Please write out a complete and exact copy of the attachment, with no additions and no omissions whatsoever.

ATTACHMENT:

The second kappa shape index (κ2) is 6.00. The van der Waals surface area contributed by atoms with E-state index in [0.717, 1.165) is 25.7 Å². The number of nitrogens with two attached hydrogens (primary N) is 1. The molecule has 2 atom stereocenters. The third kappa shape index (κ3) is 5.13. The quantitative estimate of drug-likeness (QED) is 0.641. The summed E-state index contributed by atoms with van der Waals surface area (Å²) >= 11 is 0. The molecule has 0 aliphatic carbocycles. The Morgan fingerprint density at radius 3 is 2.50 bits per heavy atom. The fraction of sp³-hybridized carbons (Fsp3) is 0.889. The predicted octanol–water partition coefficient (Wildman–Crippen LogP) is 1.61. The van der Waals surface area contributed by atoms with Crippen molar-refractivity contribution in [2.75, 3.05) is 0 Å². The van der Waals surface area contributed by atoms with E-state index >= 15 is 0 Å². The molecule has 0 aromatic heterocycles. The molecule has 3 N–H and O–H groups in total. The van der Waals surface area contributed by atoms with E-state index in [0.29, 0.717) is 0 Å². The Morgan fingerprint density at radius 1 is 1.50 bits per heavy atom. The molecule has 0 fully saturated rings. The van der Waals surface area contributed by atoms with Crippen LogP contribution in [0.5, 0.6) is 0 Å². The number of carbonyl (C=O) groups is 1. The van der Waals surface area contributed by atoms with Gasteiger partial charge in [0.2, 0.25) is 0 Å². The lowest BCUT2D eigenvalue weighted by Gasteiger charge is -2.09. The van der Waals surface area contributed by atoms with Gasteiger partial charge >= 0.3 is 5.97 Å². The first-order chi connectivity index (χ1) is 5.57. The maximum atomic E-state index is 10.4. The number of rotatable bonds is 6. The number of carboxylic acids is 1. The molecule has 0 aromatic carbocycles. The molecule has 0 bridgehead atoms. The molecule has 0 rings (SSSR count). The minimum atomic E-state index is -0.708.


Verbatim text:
The second kappa shape index (κ2) is 6.00. The van der Waals surface area contributed by atoms with E-state index in [0.717, 1.165) is 25.7 Å². The number of nitrogens with two attached hydrogens (primary N) is 1. The molecule has 2 atom stereocenters. The third kappa shape index (κ3) is 5.13. The quantitative estimate of drug-likeness (QED) is 0.641. The summed E-state index contributed by atoms with van der Waals surface area (Å²) >= 11 is 0. The molecule has 0 aliphatic carbocycles. The Morgan fingerprint density at radius 3 is 2.50 bits per heavy atom. The fraction of sp³-hybridized carbons (Fsp3) is 0.889. The predicted octanol–water partition coefficient (Wildman–Crippen LogP) is 1.61. The van der Waals surface area contributed by atoms with Crippen molar-refractivity contribution in [2.75, 3.05) is 0 Å². The van der Waals surface area contributed by atoms with E-state index >= 15 is 0 Å². The molecule has 0 aromatic heterocycles. The molecule has 3 N–H and O–H groups in total. The van der Waals surface area contributed by atoms with E-state index in [0.29, 0.717) is 0 Å². The Morgan fingerprint density at radius 1 is 1.50 bits per heavy atom. The molecule has 0 fully saturated rings. The van der Waals surface area contributed by atoms with Crippen LogP contribution in [0.5, 0.6) is 0 Å². The number of carbonyl (C=O) groups is 1. The van der Waals surface area contributed by atoms with Gasteiger partial charge in [0.2, 0.25) is 0 Å². The lowest BCUT2D eigenvalue weighted by Gasteiger charge is -2.09. The van der Waals surface area contributed by atoms with Gasteiger partial charge >= 0.3 is 5.97 Å². The first-order chi connectivity index (χ1) is 5.57. The maximum atomic E-state index is 10.4. The number of rotatable bonds is 6. The number of carboxylic acids is 1. The molecule has 0 aromatic carbocycles. The molecule has 0 bridgehead atoms. The molecule has 0 rings (SSSR count). The minimum atomic E-state index is -0.708.